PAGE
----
When our bodies are one degree warmer, they call out for something hot, soupy and comforting. It's automatic. Sometimes, it's the only food that's easy to take and digest. Apart from less elaborate meals like simple salads or panini (sandwiches), bowls of hot soup have more prevalence on our bed trays. A bowl of this hot zuppa di pasta e ceci calls out to be enjoyed in the comfort of the bed and pillows propping me while I watch the latest news (Never mind that! There's nothing great going on in Italy nor the Vatican right now.) and reading an e-book. My brain is already at the dangerous level of rustiness. It has been out of reading practice for so many years. It's so strange to be reading a sentence without any interruptions, a paragraph, then a page. There's silence.
I've been reading Life Well Blogged: No Laughing Allowed by Abbey Fatica & Monica Merrill Mylet. It had been accompanying me to laughterdom the whole time I was in bed (Thank you Abbey for sending me a copy!). Its rants of familiarity about motherhood and womanhood hit close to home and shook me to realization that hey, I am not alone in this world with my experiences, thoughts, angst, tiredness, etc., etc. and etc.
I fondly remember a moment during a little round of introductions the first time I met my photo club mates. Everyone had an interesting profession attached to their handshakes and names and when it was my turn, I shyly attached the line "Just a homemaker." to my name. The oldest guy in the group spoke with me with earnest eyes. He told me one of the nicest things a homemaker would ever want to hear. Never use JUST because stay-at-home moms have one of the hardest jobs. There's no time schedule, it's 24/7 (I would even say 25/8), no possibilities of vacation or sick leaves and no pay. But you know what? We make up what our children remember of their childhood. It's true isn't it? Because my childhood memories have my Mom as the protagonist in almost every episode I kept in my mind.
This soup is something very common on Italian tables. This recipe is the one that my husband grew up with, which came from my mother-in-law and which my children also like. In this dish, I used dried chickpeas which required overnight soaking in water with bicarbonate. If you want a quicker recipe, just use the pre-cooked ones then lessen the boiling time by half. The best kind of pasta to use is maltagliati which is translated to badly cut. They don't have a specific shape because they are actually the scraps left over from other pasta (like lasagna). But then there are the taglietelle that you can just break into smaller pieces or ditalini which are perfect for soup dishes.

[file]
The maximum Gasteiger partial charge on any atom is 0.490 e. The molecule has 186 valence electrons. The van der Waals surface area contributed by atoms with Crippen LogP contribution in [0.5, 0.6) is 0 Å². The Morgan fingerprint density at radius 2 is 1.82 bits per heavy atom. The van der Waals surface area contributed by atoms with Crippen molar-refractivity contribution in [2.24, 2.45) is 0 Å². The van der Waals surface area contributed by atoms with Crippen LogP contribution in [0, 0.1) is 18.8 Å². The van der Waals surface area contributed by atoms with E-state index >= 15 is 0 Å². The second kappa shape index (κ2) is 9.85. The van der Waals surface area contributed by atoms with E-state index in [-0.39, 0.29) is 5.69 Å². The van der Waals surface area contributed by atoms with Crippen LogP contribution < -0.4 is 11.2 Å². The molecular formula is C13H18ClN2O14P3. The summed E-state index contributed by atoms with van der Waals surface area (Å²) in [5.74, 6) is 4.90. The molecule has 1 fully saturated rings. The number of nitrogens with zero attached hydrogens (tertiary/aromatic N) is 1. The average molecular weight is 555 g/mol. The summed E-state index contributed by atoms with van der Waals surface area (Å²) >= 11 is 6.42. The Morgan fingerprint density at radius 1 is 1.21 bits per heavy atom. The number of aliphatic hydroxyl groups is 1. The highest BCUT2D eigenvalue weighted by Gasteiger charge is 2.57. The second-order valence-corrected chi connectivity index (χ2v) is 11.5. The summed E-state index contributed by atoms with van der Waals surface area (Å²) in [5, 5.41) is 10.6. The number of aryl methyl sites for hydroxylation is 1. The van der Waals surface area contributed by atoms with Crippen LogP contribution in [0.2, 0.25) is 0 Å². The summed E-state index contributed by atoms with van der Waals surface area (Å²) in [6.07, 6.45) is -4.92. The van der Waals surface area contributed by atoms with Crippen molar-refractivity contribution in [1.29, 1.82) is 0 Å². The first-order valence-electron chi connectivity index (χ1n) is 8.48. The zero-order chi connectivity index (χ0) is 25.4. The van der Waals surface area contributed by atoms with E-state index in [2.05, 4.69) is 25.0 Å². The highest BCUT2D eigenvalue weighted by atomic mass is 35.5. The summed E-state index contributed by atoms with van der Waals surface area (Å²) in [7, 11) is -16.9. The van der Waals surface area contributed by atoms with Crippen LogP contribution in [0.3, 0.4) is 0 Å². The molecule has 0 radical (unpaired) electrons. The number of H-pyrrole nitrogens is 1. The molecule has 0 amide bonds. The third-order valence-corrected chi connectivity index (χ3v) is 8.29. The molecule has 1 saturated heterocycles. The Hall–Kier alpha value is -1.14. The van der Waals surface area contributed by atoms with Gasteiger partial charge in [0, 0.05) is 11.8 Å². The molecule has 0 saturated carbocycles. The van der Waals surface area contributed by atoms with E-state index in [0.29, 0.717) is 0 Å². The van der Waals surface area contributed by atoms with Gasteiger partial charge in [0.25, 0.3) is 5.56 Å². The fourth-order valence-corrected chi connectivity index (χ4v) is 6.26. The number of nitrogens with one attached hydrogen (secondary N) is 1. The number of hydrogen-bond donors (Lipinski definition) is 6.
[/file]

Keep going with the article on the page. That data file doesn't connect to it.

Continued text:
Zuppa di Pasta e Ceci (Pasta and Chickpea Soup)
- 200 grams dried chickpeas
- 1/2 tablespoon bicarbonate (optional)
- 2 liters water
- 2 tablespoons fresh parsley, finely chopped
- Extra virgin olive oil
- 1 rosemary twig
- 3 cloves garlic, halved
- 200 grams taglietelle, broken to short pieces (or maltagliati or ditalini)
- The night before, soak the chickpeas in water with 1/2 tablespoon bicarbonate. Leave overnight.
- The following day, drain the chickpeas in a colander then rinse under a running faucet.
- Transfer them to a large saucepan with about 8 cups of water and 1 tablespoon parsley then let it boil. When it boils, put down the heat, cover and simmer for 1-1/2 hours.
- About 15 minutes before the end of the cooking time, take a ladleful of chickpeas and put them in a blender then blend until smooth. Put the creamed chickpeas back in the saucepan.
- In a small saucepan with extra virgin olive oil and rosemary, sautè the garlic until they are golden brown. Discard the garlic. Pour the oil and rosemary in the soup. Add some salt.
- Meanwhile, in another saucepan, boil some water for the pasta. When it boils, add some salt. Add the pasta then cook following the number of minutes indicated in the package or until al dente.
- Add the cooked pasta in the soup.
- If you want it more watery, just add more water.
- Sprinkle the remaining parsley, salt and pepper then drizzle with extra virgin olive oil.